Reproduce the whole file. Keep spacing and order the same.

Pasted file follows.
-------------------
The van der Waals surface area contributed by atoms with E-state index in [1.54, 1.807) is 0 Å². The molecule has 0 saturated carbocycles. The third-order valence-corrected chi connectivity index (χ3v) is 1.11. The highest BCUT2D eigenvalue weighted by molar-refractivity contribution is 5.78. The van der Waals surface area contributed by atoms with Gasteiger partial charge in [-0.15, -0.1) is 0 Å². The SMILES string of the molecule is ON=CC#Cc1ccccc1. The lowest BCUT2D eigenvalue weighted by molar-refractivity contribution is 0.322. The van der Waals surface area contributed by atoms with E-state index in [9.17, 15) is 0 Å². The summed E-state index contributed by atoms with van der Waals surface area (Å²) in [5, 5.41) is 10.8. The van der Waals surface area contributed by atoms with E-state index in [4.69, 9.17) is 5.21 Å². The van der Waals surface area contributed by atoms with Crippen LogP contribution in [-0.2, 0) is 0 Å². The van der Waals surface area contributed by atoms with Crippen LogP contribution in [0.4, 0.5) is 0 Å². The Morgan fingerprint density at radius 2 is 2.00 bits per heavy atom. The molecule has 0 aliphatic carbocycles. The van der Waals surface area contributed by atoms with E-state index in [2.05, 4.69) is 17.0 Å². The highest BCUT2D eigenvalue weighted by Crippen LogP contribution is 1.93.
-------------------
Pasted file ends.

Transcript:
The van der Waals surface area contributed by atoms with E-state index in [1.54, 1.807) is 0 Å². The molecule has 0 saturated carbocycles. The third-order valence-corrected chi connectivity index (χ3v) is 1.11. The highest BCUT2D eigenvalue weighted by molar-refractivity contribution is 5.78. The van der Waals surface area contributed by atoms with Gasteiger partial charge in [-0.15, -0.1) is 0 Å². The SMILES string of the molecule is ON=CC#Cc1ccccc1. The lowest BCUT2D eigenvalue weighted by molar-refractivity contribution is 0.322. The van der Waals surface area contributed by atoms with E-state index in [9.17, 15) is 0 Å². The summed E-state index contributed by atoms with van der Waals surface area (Å²) in [5, 5.41) is 10.8. The van der Waals surface area contributed by atoms with E-state index in [4.69, 9.17) is 5.21 Å². The van der Waals surface area contributed by atoms with Crippen LogP contribution in [-0.2, 0) is 0 Å². The van der Waals surface area contributed by atoms with Crippen LogP contribution in [0.4, 0.5) is 0 Å². The Morgan fingerprint density at radius 2 is 2.00 bits per heavy atom. The molecule has 0 aliphatic carbocycles. The van der Waals surface area contributed by atoms with E-state index in [2.05, 4.69) is 17.0 Å². The highest BCUT2D eigenvalue weighted by Crippen LogP contribution is 1.93.